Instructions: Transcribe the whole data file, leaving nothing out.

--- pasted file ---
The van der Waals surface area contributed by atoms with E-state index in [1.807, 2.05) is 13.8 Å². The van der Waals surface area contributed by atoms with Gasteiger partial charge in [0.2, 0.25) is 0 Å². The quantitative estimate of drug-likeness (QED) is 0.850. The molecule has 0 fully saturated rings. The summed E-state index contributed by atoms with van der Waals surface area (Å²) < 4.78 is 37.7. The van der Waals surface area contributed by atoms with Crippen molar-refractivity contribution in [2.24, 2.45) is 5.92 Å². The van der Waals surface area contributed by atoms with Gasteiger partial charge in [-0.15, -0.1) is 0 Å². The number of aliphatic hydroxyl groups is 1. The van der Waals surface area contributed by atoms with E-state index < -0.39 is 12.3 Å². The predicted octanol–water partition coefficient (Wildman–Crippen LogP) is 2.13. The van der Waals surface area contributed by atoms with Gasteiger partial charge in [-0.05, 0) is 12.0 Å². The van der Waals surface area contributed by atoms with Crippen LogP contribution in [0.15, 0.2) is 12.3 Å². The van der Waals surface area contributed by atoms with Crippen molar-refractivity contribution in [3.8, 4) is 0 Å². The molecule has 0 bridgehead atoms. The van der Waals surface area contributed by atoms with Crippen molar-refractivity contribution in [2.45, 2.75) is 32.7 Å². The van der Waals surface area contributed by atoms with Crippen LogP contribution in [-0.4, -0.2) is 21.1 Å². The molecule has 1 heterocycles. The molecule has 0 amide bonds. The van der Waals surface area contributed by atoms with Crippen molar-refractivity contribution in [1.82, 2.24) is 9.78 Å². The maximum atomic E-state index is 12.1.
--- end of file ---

The van der Waals surface area contributed by atoms with E-state index in [1.807, 2.05) is 13.8 Å². The van der Waals surface area contributed by atoms with Gasteiger partial charge in [0.2, 0.25) is 0 Å². The quantitative estimate of drug-likeness (QED) is 0.850. The molecule has 0 fully saturated rings. The summed E-state index contributed by atoms with van der Waals surface area (Å²) < 4.78 is 37.7. The van der Waals surface area contributed by atoms with Crippen molar-refractivity contribution in [2.24, 2.45) is 5.92 Å². The van der Waals surface area contributed by atoms with Gasteiger partial charge in [-0.15, -0.1) is 0 Å². The number of aliphatic hydroxyl groups is 1. The van der Waals surface area contributed by atoms with E-state index < -0.39 is 12.3 Å². The predicted octanol–water partition coefficient (Wildman–Crippen LogP) is 2.13. The van der Waals surface area contributed by atoms with Gasteiger partial charge in [-0.05, 0) is 12.0 Å². The van der Waals surface area contributed by atoms with Crippen LogP contribution in [0.15, 0.2) is 12.3 Å². The van der Waals surface area contributed by atoms with Crippen molar-refractivity contribution in [3.8, 4) is 0 Å². The molecule has 0 bridgehead atoms. The van der Waals surface area contributed by atoms with Crippen molar-refractivity contribution in [2.45, 2.75) is 32.7 Å². The van der Waals surface area contributed by atoms with Crippen LogP contribution in [-0.4, -0.2) is 21.1 Å². The molecule has 1 heterocycles. The molecule has 0 amide bonds. The van der Waals surface area contributed by atoms with Crippen molar-refractivity contribution in [1.82, 2.24) is 9.78 Å². The maximum atomic E-state index is 12.1.